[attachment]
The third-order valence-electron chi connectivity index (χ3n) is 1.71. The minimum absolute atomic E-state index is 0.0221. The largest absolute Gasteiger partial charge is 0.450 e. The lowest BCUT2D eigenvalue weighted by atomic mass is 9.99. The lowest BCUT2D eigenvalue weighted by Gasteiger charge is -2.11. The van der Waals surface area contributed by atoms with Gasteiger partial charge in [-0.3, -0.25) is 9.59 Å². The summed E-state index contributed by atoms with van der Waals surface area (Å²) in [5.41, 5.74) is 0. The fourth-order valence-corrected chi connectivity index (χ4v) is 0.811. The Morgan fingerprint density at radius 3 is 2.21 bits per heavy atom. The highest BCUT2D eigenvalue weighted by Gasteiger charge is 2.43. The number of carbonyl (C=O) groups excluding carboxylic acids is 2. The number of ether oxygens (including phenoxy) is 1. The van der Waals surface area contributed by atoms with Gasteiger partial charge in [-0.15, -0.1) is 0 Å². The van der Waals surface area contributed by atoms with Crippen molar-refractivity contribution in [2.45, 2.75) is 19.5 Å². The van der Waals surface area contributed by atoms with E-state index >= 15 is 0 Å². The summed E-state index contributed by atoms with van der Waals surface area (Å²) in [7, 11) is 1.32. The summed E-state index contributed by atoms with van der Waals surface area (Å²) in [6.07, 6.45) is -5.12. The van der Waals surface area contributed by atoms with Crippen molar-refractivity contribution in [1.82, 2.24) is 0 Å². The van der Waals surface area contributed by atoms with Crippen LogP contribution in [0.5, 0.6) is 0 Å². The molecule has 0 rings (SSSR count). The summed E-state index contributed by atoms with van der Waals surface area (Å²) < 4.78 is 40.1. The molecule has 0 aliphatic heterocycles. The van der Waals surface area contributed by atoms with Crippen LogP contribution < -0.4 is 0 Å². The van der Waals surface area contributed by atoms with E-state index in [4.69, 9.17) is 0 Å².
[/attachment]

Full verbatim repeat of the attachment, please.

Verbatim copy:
The third-order valence-electron chi connectivity index (χ3n) is 1.71. The minimum absolute atomic E-state index is 0.0221. The largest absolute Gasteiger partial charge is 0.450 e. The lowest BCUT2D eigenvalue weighted by atomic mass is 9.99. The lowest BCUT2D eigenvalue weighted by Gasteiger charge is -2.11. The van der Waals surface area contributed by atoms with Gasteiger partial charge in [-0.3, -0.25) is 9.59 Å². The summed E-state index contributed by atoms with van der Waals surface area (Å²) in [5.41, 5.74) is 0. The fourth-order valence-corrected chi connectivity index (χ4v) is 0.811. The Morgan fingerprint density at radius 3 is 2.21 bits per heavy atom. The highest BCUT2D eigenvalue weighted by Gasteiger charge is 2.43. The number of carbonyl (C=O) groups excluding carboxylic acids is 2. The number of ether oxygens (including phenoxy) is 1. The van der Waals surface area contributed by atoms with Gasteiger partial charge in [-0.15, -0.1) is 0 Å². The van der Waals surface area contributed by atoms with Crippen molar-refractivity contribution in [2.45, 2.75) is 19.5 Å². The van der Waals surface area contributed by atoms with E-state index >= 15 is 0 Å². The summed E-state index contributed by atoms with van der Waals surface area (Å²) in [7, 11) is 1.32. The summed E-state index contributed by atoms with van der Waals surface area (Å²) in [6.07, 6.45) is -5.12. The van der Waals surface area contributed by atoms with Crippen molar-refractivity contribution in [1.82, 2.24) is 0 Å². The van der Waals surface area contributed by atoms with Crippen LogP contribution in [0.5, 0.6) is 0 Å². The molecule has 0 rings (SSSR count). The summed E-state index contributed by atoms with van der Waals surface area (Å²) < 4.78 is 40.1. The molecule has 0 aliphatic heterocycles. The van der Waals surface area contributed by atoms with Crippen LogP contribution < -0.4 is 0 Å². The van der Waals surface area contributed by atoms with E-state index in [4.69, 9.17) is 0 Å².